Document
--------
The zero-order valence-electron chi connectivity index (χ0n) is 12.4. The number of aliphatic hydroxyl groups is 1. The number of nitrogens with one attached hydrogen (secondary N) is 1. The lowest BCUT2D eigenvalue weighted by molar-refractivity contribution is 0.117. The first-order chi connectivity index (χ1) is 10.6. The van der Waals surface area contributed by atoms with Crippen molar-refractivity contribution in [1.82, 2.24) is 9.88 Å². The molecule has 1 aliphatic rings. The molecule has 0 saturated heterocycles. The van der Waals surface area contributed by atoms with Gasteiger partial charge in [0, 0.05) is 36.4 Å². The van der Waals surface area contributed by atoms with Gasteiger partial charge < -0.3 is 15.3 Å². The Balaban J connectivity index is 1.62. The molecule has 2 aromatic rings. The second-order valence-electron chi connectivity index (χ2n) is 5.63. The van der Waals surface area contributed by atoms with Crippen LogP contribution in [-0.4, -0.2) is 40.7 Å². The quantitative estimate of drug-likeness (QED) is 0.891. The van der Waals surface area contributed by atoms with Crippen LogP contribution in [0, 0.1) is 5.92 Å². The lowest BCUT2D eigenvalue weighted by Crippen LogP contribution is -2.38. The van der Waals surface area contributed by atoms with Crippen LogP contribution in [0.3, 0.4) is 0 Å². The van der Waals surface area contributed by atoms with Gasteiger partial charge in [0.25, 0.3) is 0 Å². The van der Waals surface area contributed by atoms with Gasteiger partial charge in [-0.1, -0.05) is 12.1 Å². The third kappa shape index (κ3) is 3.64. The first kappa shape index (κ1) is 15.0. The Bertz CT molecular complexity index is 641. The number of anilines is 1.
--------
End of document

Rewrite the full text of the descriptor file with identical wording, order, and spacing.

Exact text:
The zero-order valence-electron chi connectivity index (χ0n) is 12.4. The number of aliphatic hydroxyl groups is 1. The number of nitrogens with one attached hydrogen (secondary N) is 1. The lowest BCUT2D eigenvalue weighted by molar-refractivity contribution is 0.117. The first-order chi connectivity index (χ1) is 10.6. The van der Waals surface area contributed by atoms with Crippen molar-refractivity contribution in [1.82, 2.24) is 9.88 Å². The molecule has 1 aliphatic rings. The molecule has 0 saturated heterocycles. The van der Waals surface area contributed by atoms with Gasteiger partial charge in [0, 0.05) is 36.4 Å². The van der Waals surface area contributed by atoms with Gasteiger partial charge < -0.3 is 15.3 Å². The Balaban J connectivity index is 1.62. The molecule has 2 aromatic rings. The second-order valence-electron chi connectivity index (χ2n) is 5.63. The van der Waals surface area contributed by atoms with Crippen LogP contribution in [-0.4, -0.2) is 40.7 Å². The quantitative estimate of drug-likeness (QED) is 0.891. The van der Waals surface area contributed by atoms with Crippen LogP contribution in [0, 0.1) is 5.92 Å². The lowest BCUT2D eigenvalue weighted by Crippen LogP contribution is -2.38. The van der Waals surface area contributed by atoms with Crippen LogP contribution in [0.3, 0.4) is 0 Å². The van der Waals surface area contributed by atoms with Gasteiger partial charge in [0.25, 0.3) is 0 Å². The van der Waals surface area contributed by atoms with Gasteiger partial charge in [-0.1, -0.05) is 12.1 Å². The third kappa shape index (κ3) is 3.64. The first kappa shape index (κ1) is 15.0. The Bertz CT molecular complexity index is 641. The number of anilines is 1.